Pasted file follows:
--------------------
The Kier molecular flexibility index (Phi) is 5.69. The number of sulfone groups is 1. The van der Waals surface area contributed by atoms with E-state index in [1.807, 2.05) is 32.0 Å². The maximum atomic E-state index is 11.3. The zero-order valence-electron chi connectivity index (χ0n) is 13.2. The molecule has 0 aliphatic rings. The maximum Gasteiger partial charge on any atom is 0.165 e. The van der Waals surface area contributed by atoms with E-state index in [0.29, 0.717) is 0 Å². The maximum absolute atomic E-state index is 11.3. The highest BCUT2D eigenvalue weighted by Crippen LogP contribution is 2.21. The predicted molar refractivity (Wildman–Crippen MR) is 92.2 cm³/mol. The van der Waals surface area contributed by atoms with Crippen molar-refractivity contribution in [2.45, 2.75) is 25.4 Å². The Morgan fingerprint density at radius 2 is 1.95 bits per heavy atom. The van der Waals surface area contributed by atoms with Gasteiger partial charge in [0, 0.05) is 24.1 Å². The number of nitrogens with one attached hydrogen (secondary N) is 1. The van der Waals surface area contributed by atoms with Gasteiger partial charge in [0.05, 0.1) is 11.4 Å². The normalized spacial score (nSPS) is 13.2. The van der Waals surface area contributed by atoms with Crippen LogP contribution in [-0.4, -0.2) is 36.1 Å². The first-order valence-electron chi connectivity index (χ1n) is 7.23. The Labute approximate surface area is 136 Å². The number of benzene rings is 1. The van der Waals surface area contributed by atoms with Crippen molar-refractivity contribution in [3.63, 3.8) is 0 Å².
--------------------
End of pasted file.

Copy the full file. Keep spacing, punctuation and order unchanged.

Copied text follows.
The Kier molecular flexibility index (Phi) is 5.69. The number of sulfone groups is 1. The van der Waals surface area contributed by atoms with E-state index in [1.807, 2.05) is 32.0 Å². The maximum atomic E-state index is 11.3. The zero-order valence-electron chi connectivity index (χ0n) is 13.2. The molecule has 0 aliphatic rings. The maximum Gasteiger partial charge on any atom is 0.165 e. The van der Waals surface area contributed by atoms with E-state index in [0.29, 0.717) is 0 Å². The maximum absolute atomic E-state index is 11.3. The highest BCUT2D eigenvalue weighted by Crippen LogP contribution is 2.21. The predicted molar refractivity (Wildman–Crippen MR) is 92.2 cm³/mol. The van der Waals surface area contributed by atoms with Crippen molar-refractivity contribution in [2.45, 2.75) is 25.4 Å². The Morgan fingerprint density at radius 2 is 1.95 bits per heavy atom. The van der Waals surface area contributed by atoms with Gasteiger partial charge in [0, 0.05) is 24.1 Å². The number of nitrogens with one attached hydrogen (secondary N) is 1. The van der Waals surface area contributed by atoms with Gasteiger partial charge in [0.05, 0.1) is 11.4 Å². The normalized spacial score (nSPS) is 13.2. The van der Waals surface area contributed by atoms with Crippen LogP contribution in [-0.4, -0.2) is 36.1 Å². The first-order valence-electron chi connectivity index (χ1n) is 7.23. The Labute approximate surface area is 136 Å². The number of benzene rings is 1. The van der Waals surface area contributed by atoms with Crippen molar-refractivity contribution in [3.63, 3.8) is 0 Å².